By virtue of large genome-wide association studies and population sequencing efforts, humans have become somewhat of a model organism for population genomics (see reviews by Akey (2009) and Scheinfeldt and Tishkoff (2013)). Some human studies combining selection mapping and genetic mapping would fit in the genome annotation category (for example, studies identifying a selective sweeps that overlap genes associated with Mendelian traits that may give hints about their function, such as albinism-associated genes in Voight et al. (2006)). However, the largest promise for the future lies in comparative studies of different human populations to identify the genetic basis of recent adaptation. For example, there is an overlap between signatures of selection in African populations with short, average height, and genome-wide association hits for height in non-African populations (Jarvis et al., 2012). To fully realize this promise, genome-wide association studies of the same traits in many human populations will be needed.
In summary, all three designs have been used to combine selection mapping and genetic mapping in studies of adaptation. Looking forward, one might predict that:
1. Experimental evolution and selection experiments will lead the way, as will studies of model organisms and near-model organisms such as farm animals and crops. Gradually, and across the board, functional genomic data will become more available even for nonmodel organisms.
2. Statistical or machine learning models that include different kinds of genomic data as genome annotation in selection and genetic mapping will be a next logical development.
3. When the effects of individual loci are small, the sample sizes required for mapping will be huge, and adaptation may proceed by small shifts in allele frequencies at many variants. These problems will remain. However, with larger datasets and methods that make the best possible use of available data, the number of adaptive loci supported both by selection mapping and genetic mapping is likely to grow rapidly, even for complex traits.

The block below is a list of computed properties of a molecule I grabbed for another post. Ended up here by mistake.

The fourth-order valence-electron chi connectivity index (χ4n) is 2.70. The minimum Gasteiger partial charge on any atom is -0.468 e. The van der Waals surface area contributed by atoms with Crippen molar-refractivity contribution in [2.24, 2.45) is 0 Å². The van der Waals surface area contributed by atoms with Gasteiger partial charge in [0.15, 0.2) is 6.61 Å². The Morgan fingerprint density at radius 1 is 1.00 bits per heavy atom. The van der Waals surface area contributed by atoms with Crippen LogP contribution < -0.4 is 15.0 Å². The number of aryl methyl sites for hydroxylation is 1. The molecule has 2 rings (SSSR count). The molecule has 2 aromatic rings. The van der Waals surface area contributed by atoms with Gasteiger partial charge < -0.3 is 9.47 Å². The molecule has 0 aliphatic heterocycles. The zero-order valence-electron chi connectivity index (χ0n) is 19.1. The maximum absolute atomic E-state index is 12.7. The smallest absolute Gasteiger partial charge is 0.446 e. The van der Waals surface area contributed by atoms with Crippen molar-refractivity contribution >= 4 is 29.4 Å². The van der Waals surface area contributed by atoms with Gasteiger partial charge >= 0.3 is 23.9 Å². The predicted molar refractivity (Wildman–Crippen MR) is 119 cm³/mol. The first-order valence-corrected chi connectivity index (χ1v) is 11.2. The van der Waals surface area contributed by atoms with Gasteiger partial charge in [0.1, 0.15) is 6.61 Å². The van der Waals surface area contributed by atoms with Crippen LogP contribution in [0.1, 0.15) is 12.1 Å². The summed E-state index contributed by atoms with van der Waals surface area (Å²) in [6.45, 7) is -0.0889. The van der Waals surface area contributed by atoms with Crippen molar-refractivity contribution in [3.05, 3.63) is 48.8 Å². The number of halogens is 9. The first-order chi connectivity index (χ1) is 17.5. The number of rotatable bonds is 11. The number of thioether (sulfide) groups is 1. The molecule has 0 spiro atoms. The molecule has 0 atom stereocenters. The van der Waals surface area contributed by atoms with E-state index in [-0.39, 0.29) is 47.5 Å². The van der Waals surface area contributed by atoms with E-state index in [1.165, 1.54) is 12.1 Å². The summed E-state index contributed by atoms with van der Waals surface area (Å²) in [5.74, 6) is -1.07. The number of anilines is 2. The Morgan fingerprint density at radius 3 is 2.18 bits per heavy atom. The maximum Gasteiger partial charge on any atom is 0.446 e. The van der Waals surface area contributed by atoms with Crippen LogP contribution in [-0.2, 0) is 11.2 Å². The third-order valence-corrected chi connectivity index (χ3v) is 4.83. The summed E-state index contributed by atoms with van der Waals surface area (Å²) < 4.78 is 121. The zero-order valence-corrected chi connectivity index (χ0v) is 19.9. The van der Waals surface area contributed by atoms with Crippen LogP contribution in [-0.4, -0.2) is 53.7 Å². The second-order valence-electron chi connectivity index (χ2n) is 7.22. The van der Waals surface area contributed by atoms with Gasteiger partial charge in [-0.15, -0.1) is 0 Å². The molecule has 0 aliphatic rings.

The author confirms being the sole contributor of this work and has approved it for publication.
Conflict of Interest Statement
The author declares that the research was conducted in the absence of any commercial or financial relationships that could be construed as a potential conflict of interest.
I would like to thank Chris Kimber for helpful comments on the manuscript and acknowledge the financial support from the Swedish Research Council Formas Dnr 2016-01386.
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Keywords: selection mapping, genetic mapping, adaptation, selective sweep, population genomics
Citation: Johnsson M (2018) Integrating Selection Mapping With Genetic Mapping and Functional Genomics. Front. Genet. 9:603. doi: 10.3389/fgene.2018.00603
Edited by:Octavio Salgueiro Paulo, Universidade de Lisboa, Portugal
Reviewed by:Ryosuke Kimura, University of the Ryukyus, Japan
Tina T. Hu, Princeton University, United States